TtTF,nM!.',i"n^^ Y r' be Influence of the Poets, Eliie Jane Goslin, Nebraska; 

liicrulureoi Labor, brudenck Janies Wiseoiisiii. 



Air. Siiiiiuol (i. David.-^on, ;ut instructor in tlio Pennsylv ania Institu¬ 
tion tor t!ic Deaf and Duinh, and a graduate of our college' in l.'SSr), 
.spoke in leelialf of tlie alumni of tlie college, presenting a raluulele 
lueniorial of the late Prof. Samuel Porter, who was for thirtv-live 
years a memher of our college faculty. 

tela. Daviiis().\'’s .Vdi/uksh. 

Ala. I’kksidiln’t, and Ala.Mmats or tiik Facclty, I.adihs axd (;i:nt],i:men': Tlie 
(lailaudet iVluiiini Assiicialion desires to take adviuitage ot’ this jiresentation day 
{lathering of the friends of the college to dedieatea nieniorial to the late Prof. Saninel 
Porter, \yho jiassed aw ay three years ago, after a connection of thirty-five years with 
this institution. During that time every one of llie young men anil women who 
studied here eaine under his instruetion, and niion them all he left the impress of 
his noble, heautifnl, intellectual personality, which will always remain one of the delightlnl meniories of their college days, and which lias been a stimulating, 
directing influence for good in their snhse<|nent careers. 

Me was interested in many branches of science, lie made a notable collection of 
etehing.s and enytravings, and his lectures on art were among the most interesting 
and insp'uctive of the college eoinse. A lover of hooks, he acijnired a large lihrarv 
containing many rare and precious volumes. Notwithstanding the adlietion of deaf¬ 
ness, he was fond of music, played the violin, and made long journeys to attend the 
perforniance of concerts, w hicii he was able to enjoy in a measure through an instru¬ 
ment for aiding the hearing. In short, so catholic were his tastes that all fields of 
knowledge saw him an eager gleaner, and from each he garnered a iuervest that would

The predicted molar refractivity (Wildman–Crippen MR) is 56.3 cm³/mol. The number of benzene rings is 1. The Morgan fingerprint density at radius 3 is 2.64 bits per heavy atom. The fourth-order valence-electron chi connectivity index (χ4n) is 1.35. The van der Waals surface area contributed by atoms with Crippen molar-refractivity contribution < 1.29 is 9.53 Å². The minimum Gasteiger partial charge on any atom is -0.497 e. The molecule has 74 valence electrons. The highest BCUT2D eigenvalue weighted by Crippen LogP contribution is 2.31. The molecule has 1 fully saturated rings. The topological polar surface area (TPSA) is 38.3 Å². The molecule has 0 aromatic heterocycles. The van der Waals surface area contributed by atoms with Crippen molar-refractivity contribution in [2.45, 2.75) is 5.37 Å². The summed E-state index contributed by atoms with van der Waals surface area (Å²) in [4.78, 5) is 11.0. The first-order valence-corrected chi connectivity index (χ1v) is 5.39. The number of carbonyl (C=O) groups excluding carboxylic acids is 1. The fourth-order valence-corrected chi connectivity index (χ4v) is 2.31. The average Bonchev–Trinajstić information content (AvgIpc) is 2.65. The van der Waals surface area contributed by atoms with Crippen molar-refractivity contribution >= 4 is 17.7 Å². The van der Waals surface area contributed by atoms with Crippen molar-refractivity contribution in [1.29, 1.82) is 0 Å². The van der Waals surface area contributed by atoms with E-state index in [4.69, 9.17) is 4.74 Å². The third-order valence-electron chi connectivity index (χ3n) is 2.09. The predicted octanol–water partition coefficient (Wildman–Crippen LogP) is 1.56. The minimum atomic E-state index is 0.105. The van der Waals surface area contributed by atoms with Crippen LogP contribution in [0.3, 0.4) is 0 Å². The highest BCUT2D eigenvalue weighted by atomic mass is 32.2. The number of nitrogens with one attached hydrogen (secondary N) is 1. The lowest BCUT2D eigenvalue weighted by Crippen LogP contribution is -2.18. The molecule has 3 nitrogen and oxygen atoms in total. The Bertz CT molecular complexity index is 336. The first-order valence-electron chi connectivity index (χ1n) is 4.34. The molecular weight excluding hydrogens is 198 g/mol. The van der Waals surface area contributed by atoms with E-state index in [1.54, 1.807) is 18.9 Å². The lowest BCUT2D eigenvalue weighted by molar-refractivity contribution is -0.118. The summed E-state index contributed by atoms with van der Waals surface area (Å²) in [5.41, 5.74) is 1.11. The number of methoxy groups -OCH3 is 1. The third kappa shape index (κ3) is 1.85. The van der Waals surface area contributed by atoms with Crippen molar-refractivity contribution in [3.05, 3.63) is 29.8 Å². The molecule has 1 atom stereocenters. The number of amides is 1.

have been considered a suflicient wealth for any one man. 

ilis learning was not a mantle that hung loosely upon him, but a part of his pe."- 
sonality Irom which hi^ could not he dis.sociated. It had not been painfully and 
painstakinglv acquired that lie might be reeognizeil of men, nor did he seek to develop 
Ids natural gifts fortlu‘ sake of the material rewards which tlieir exercise would bring. 
With him knowledge and growth were ends in themselves, not means for the attain¬ 
ment of nltt'T'ior objects, and in them he found a more satisfying ph'asiiri* than riches, 
or power, or the world’s acclaim can give. Yet there was iihoiit him none of the 
narrowness, the sellish absor[)tton, that jierhaps more often and more intensely char¬ 
acterizes the scholar than the practical man of affairs. 

There were no dark corners in his character; all was sweetne.-is and light. For the 
emptiness of vanity there was no room, lie seldom referred to his work, and was 
never dogmatic nor intolerant, but maintained the attituile of the disinterested seeker 
after truth, even when discussing matters in wddeh he was qualified beyond most 
men to speak'with authority. Honors ami titles he ileelincd with a siinidieity that 
admitted no question of his modesty. 

He was of a singularl y equitable teniiierament, and the mischievous pranks of 
his students failed to disturb his mental .serenity. Here, as in other colleges, the 
undergraduates are not overburdened w ith reverence, and many were the tricks they 
jilayed upon him, taking advantage of his unsuspicious nature, and secure in the 
know ledge that he would deal gently with the offender; yet there was "ot one but 
loved and respected him. He had his trilling eccentricities, but such as only served 
to endc'ar him to those among whom he lived. luiuits Ini must have had, bi'ing mor¬